The theory that Splenda may be a culprit in the rise of inflammatory bowel disease (IBD) appears to be a reasonable one, echoing the results from a 2008 study published in the Journal of Toxicology and Environmental Health, which discovered that Splenda:
- Increases the pH level in your intestines, and
- Reduces the amount of good bacteria in your intestines by 50 percent!
Sunday, November 13, 2011
Bilberries, which are a close relative to blueberries, contain anthocyanins, pigments that have antioxidant, anticancer, and anti-inflammatory properties. Previous studies show bilberries are effective in the management of diarrhea, which is one of the main characteristics of inflammatory bowel disease.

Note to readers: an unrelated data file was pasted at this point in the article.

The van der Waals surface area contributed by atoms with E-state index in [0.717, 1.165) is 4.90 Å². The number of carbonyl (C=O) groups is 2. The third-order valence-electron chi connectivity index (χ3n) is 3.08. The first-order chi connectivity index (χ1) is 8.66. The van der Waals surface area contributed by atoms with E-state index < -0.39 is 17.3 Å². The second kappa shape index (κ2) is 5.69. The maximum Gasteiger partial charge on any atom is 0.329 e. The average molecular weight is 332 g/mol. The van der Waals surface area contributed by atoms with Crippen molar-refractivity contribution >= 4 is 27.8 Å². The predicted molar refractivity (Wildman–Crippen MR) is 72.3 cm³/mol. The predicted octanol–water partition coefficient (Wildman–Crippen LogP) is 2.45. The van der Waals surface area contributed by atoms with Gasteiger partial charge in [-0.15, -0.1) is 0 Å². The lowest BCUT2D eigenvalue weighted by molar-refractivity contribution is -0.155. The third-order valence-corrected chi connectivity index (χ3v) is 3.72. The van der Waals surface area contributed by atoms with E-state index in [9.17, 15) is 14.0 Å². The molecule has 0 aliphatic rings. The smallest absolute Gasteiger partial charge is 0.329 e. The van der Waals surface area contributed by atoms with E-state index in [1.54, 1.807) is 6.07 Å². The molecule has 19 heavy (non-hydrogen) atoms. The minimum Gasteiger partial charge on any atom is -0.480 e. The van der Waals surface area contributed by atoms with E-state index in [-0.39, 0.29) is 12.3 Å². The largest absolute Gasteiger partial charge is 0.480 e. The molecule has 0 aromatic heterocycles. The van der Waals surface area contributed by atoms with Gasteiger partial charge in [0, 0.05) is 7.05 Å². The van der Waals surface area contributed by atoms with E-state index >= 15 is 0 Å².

Tuesday, November 8, 2011
The theory is that many people with IBS have trouble absorbing certain carbohydrates in their small intestines. Large molecules of those foods travel to the colon, where they are attacked by bacteria and ferment, creating the telltale IBS symptoms of gas, bloating, constipation or diarrhea.
A long list of foods—including dairy products, some fruits and vegetables, wheat, rye, corn syrup and artificial sweeteners—can potentially create such problems in susceptible people. Collectively, they're known as Fodmaps, an acronym that for stands for Fermentable Oligosaccharides, Disaccharides, Monosaccharides and Polyols.